There are all sorts of statistical packages you could use to do this, and with small sample sizes like the one I have, you can even do it by hand. I happened to use SAS. I was going to try it with SPSS also but that would have required moving at least four feet to the computer and desk behind me. (Yes, my office does have two desks and two computers. What of it?)

It’s quite simple, really. You create a difference score by subtracting one variable from the other and then do a PROC UNIVARIATE. (This page from the University of Delaware gives a few other ways to do it. It also has a picture of a turkey’s head, which is something you don’t see that often. You also don’t hear much from Delaware. They are awfully quiet there. They are probably up to something.)
data smartboys ;
set sm ;
where itsex = 2 and round(bsdage) = 13 ;
diff = BSMMAT01 – BSSSci01 ;
proc univariate data = smartboys ;
var   diff ;

This gives me the following:

Tests for Location: Mu0=0

Test           -Statistic-    —–p Value——

Student’s t    t  -0.07961    Pr > |t|    0.9371
Sign           M      -1.5    Pr >= |M|   0.7201
Signed Rank    S       -24    Pr >= |S|   0.6458

Plus a bunch of other stuff.

Well, clearly, there is a non-significant difference between their scores in mathematics and science. This isn’t very surprising when you learn that their average score in mathematics is 535.7 and in science 537.2 . So, it is a really small difference and not at all what I expected. Also, from looking at the PROC UNIVARIATE output for the mathematics and science scores, it was obvious that the distributions were quite normal and I could have gone ahead and used a paired t-test. When I looked at the t statistic, shown above and helpfully included as part of the univariate output, it can be seen that the difference is even less significant.

HOWEVER — and here is where it is useful and highly recommended to know something about your data – it turns out that the mean scores for the U.S. are anything BUT identical. In fact, the mean for U.S. students in mathematics is 508 with a standard deviation around 77, while the mean for science is about 520 with a mean of 84. So, these young boys are about .37 standard deviations above their peers in mathematics and about .23 standard deviations higher in science. In fact, when I compared them to the other students, these boys WERE significantly higher than their peers in mathematics but not in science.

data testboys ;
set lib.statsfile ;
if itsex = 2 and round(bsdage) = 13 then smb = 1 ;
else smb = 0 ;
proc ttest data = testboys ;
class smb ;
var bsmmat01 bsssci01 ;

I had thought, given that there seems to be a prejudice against starting school early or skipping grades, both in general and especially for boys, that these boys would have to be amazingly ahead of their peers. As you can see, that isn’t the case. Yes, they were ahead, and yes, in mathematics it was statistically significant, but they weren’t far out there on the right of the normal curve.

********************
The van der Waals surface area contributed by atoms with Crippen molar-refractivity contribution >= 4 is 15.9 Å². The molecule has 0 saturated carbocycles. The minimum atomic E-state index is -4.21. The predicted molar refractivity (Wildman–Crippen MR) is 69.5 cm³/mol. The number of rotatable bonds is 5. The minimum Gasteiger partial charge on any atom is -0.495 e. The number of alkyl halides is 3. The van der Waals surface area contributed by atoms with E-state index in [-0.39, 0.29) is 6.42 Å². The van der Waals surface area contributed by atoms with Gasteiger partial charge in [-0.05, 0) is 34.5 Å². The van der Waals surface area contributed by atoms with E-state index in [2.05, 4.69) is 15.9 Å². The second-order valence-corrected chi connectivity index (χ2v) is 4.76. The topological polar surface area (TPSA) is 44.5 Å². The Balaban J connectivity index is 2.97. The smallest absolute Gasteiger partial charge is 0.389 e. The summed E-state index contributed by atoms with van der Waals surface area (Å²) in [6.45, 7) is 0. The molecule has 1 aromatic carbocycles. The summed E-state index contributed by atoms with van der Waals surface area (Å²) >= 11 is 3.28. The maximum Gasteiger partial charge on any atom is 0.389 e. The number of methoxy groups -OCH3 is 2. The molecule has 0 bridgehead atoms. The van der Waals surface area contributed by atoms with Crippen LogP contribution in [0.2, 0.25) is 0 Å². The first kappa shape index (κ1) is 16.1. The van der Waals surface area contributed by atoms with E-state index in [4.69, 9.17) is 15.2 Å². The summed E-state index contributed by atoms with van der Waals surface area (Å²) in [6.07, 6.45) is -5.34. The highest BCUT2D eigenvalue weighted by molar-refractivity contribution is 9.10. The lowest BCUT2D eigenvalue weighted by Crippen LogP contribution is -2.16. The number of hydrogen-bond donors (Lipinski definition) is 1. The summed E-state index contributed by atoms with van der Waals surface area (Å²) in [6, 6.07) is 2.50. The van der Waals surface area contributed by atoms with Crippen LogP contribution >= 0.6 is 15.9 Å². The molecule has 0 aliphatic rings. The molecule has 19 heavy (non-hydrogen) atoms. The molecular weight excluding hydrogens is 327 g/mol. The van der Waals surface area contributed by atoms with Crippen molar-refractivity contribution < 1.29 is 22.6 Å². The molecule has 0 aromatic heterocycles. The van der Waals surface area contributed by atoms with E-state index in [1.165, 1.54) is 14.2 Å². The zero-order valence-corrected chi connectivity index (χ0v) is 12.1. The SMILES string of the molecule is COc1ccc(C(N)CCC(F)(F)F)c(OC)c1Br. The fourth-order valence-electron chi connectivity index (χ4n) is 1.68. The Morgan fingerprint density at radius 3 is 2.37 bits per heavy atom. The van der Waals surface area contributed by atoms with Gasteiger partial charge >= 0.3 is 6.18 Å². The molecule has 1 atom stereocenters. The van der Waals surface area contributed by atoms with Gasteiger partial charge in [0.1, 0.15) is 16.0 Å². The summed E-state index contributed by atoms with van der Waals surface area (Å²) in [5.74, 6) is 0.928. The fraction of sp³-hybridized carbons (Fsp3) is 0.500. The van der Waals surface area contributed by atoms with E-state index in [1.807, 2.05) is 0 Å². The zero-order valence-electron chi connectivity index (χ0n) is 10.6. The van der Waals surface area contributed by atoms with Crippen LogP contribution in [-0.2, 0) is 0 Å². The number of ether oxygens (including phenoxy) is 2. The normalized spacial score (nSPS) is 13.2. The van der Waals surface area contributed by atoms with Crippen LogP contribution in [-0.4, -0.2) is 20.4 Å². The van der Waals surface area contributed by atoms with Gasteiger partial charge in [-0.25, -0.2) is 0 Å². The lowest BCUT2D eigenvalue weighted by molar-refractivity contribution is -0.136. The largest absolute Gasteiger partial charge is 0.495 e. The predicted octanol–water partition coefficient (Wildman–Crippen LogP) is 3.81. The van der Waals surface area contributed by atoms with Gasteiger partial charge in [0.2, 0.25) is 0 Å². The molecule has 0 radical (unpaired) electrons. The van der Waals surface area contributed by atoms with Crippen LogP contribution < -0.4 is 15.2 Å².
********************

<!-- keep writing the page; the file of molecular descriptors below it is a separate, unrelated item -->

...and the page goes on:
On the other hand, most of them were doing quite fine, thank you, and being youngest in their classes didn’t seem to be affecting them in any negative way, at least, not academically.

Of course, since it did turn out that the data were quite normal, I could have just simply done a paired t-test, as so:

proc ttest data = smartboys ;
paired BSMMAT01 * BSSSci01  ;

Of course,  this will give me the EXACT same result as for the t-test in the univariate output above, with one less step because I don’t need to use a data step and create a variable which is the difference between the two.

However, I got to do my Wilcoxon signed rank test, I got an answer to my questions, in fact, for the question of math vs science, I got two answers, and they both agreed. On top of it all, the world’s most spoiled 13-year-old received a letter today telling her that she was accepted for the Summer Scholars program, despite not being 12, or a boy, (which since it is a program for high-achieving girls, actually worked in her favor).

So, I am satisfied and fulfilled. It’s just another sunny day in paradise.

# Data Quality Macro Explained

May 13, 2011 | 1 Comment

Yesterday, I talked about using a macro for beginning checks on data quality and I promised to explain it today. So, here we go…
``` options mstored sasmstore = maclib  ;```

If you want to store your macro, you need to use two options in the OPTIONS statement.

MSTORED that you want the stored compiled macros in the library specified after SASMSTORE = .

Why you need two options, I don’t know.

`LIBNAME MACLIB "C:\Users\MyDir\Documents\My SAS Files" ;`

*** That’s the directory where my macro will be stored.
%macro dataqual(dsn,idvar,startvar,endvar,obsnum) / store ;

*** This creates a macro named dataqual  that will take parameters for